GREENBURGH, N.Y. -- Only three metropolitan area players have been three-time winners of the Haggerty Award, which is presented to the top local college player. One, Chris Mullin, was an Olympic gold medalist on the original Dream Team. Another, Jim McMillian, was an NBA champion with the 1971-72 Los Angeles Lakers.
The third, Charles Jenkins of Hofstra, was in the house Thursday for the Knicks, trying to show off his scoring skills while being defended by a player three inches taller than him, Iman Shumpert of Georgia Tech.
"I did pretty good. For me, I think my advantage is my size (6-3). I never have a problem getting my shot off. He's a great defender, he made it a little tough for me to shoot, but I think I did a good job not only shooting the all but getting my teammates involved as well," said Jenkins, who also has worked out for the Spurs, Heat, Rockets, Timberwolves, Nuggets and Bulls and will workout for the Bobcats, Pacers and Mavericks in the upcoming days.
ESPN colleague Chad Ford has Jenkins going at No. 30 to the Chicago Bulls in his Mock Draft 4.0 (Insider), and scouts are projecting the combo guard as a latter-day Vinnie Johnson (the youngsters reading this may be more comfortable with a Gary Neal comparison) who can provide instant scoring off the bench from either guard position. (Jenkins said the NBA player he emulates most is Detroit's Rodney Stuckey).
Jenkins' most impressive stat from college is not his 22.6 points per game scoring average, but rather his 52 percent shooting percentage despite having opposing defenses keying on him every game.
"I don't think you are going to see many players of my size and my ability," Jenkins said.
For his part, Shumpert (who was eighth in the NCAA in steals with 2.7 per game) said he held his own on both ends of the court. Ford has him ranked 41st in his Top 100, in large part because of his college shooting numbers (.406 from the field and .278 from 3-point range last season).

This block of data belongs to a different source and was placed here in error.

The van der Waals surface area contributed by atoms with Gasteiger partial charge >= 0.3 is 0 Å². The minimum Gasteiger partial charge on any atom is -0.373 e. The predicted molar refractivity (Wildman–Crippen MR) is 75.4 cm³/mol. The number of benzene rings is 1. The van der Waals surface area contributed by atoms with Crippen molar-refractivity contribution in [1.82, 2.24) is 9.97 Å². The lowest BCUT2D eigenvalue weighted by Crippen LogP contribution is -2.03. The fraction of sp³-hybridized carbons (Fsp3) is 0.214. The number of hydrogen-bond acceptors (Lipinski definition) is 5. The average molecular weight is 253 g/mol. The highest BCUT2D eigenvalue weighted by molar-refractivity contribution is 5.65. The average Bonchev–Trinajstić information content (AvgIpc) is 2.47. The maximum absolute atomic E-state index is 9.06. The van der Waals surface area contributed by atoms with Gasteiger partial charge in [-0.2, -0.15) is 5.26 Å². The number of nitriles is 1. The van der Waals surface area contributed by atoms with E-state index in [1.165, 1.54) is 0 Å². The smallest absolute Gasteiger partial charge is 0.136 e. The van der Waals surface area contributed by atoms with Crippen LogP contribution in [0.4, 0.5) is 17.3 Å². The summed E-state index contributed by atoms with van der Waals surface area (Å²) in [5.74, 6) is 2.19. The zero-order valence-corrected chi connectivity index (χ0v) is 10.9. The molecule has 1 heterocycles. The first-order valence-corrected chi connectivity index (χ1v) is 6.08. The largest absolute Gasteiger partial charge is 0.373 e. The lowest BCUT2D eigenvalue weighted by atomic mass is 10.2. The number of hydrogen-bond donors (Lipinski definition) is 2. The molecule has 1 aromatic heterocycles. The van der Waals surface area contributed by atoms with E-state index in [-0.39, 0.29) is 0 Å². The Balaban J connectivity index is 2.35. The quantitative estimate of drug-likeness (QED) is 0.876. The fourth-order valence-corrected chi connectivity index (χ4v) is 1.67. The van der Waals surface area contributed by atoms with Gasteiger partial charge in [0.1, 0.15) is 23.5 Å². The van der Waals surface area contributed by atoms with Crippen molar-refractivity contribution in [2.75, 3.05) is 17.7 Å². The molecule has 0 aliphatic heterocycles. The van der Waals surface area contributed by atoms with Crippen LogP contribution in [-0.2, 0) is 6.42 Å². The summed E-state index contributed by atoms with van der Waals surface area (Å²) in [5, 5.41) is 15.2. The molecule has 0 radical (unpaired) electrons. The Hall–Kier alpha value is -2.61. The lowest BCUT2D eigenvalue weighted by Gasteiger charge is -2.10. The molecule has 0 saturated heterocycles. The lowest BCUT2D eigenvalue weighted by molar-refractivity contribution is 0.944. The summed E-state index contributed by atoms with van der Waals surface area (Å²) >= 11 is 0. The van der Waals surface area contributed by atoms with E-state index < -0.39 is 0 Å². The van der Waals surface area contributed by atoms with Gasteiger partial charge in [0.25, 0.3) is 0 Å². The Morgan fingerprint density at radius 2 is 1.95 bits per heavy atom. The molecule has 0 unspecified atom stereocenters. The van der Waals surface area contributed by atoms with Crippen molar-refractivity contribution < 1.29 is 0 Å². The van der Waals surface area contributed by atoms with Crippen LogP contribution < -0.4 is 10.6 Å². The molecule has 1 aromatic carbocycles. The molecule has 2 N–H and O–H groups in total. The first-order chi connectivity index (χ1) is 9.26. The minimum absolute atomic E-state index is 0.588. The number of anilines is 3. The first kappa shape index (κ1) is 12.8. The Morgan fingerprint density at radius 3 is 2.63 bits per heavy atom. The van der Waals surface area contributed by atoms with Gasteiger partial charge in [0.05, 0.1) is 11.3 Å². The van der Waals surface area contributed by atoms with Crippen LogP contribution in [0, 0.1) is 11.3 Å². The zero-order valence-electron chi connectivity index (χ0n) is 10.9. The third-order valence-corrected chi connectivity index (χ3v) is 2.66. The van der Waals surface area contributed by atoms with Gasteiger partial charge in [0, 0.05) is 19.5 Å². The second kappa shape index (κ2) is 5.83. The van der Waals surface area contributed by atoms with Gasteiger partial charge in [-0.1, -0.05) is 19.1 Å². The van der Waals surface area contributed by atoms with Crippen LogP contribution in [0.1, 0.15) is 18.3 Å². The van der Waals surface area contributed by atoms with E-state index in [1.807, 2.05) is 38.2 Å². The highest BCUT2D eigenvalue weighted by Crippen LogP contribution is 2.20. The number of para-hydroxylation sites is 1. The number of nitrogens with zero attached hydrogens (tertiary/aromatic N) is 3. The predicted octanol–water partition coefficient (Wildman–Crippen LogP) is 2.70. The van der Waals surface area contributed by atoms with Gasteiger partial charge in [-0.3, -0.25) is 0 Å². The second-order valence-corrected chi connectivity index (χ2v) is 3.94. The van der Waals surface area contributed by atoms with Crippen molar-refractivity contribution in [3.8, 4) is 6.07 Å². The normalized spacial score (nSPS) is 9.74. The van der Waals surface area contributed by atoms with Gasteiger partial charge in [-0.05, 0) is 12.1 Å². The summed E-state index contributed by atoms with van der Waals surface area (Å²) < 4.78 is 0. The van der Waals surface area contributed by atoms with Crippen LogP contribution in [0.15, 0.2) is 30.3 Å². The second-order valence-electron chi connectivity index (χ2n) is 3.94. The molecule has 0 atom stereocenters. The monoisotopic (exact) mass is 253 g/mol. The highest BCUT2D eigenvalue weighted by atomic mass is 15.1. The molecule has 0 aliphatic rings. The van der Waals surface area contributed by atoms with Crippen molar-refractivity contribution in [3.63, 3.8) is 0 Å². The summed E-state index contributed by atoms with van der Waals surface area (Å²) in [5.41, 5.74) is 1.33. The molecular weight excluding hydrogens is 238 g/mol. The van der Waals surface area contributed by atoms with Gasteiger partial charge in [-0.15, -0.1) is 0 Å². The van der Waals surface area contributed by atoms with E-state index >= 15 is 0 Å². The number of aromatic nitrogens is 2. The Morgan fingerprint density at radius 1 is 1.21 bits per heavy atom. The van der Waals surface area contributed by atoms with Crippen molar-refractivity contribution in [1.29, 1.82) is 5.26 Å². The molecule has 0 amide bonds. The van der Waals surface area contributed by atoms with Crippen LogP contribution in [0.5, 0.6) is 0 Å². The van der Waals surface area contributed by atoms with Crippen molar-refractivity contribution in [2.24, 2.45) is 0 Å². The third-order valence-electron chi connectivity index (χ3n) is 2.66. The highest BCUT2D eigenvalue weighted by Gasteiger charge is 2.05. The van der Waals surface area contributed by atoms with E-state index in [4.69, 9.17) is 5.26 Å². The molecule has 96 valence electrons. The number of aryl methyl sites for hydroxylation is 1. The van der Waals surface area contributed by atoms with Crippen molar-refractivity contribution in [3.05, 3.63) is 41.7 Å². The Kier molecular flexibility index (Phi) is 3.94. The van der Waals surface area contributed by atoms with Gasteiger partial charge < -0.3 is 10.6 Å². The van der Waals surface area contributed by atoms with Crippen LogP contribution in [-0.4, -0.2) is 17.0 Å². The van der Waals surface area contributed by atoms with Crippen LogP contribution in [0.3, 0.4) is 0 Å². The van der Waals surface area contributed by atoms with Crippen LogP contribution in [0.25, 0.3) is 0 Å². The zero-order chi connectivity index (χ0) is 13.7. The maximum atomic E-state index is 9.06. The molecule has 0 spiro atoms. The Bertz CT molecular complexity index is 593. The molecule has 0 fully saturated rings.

"I shot it real well. I impressed everybody. They all said I couldn't shoot, and I shot it well," said Shumpert, who estimated he made 17 or 18 of 25 NBA 3-point shots during shooting drills. He is scheduled to workout for the Cavs, Suns, Celtics and Bobcats prior to the June 23 draft.
Also in the house Thursday was Florida State small forward Chris Singleton, an intriguing prospect because he is considered perhaps the top overall lockdown defender in this year's draft.
I asked Singleton which NBA defender he tries to emulate, and as I mentioned in today's chat, I was left disappointed when he mentioned Bruce Bowen rather than someone more conventional, such as DeShawn Stevenson or Tony Allen.
If he is taken by the Knicks, he likely would begin the season spelling Carmelo Anthony at the small forward position and/or Amare Stoudemire at the 4.
"At the 3 and the 4 I'd get to learn a lot. You've got the No. 1 power foward and maybe the No. 1 small forward in the country, and it would just be an honor if I get a chance to play along with them," said Singleton, who is projected to be selected 12th (by Utah) in Ford's latest mock draft. "If you do good, the whole city is behind you."
In closing, with the draft now just two weeks away, the time has come for me to issue my first prediction of who the Knicks will take at No. 17 (my choice is subject to change depending on what transpires in the next two weeks). My educated guess at this point is Nikola Vujevic, followed by Klay Thompson and Lucas Nogueira, the Brazilian big man who the Knicks will get a closer look at this weekend at the adidas Eurocamp in Italy.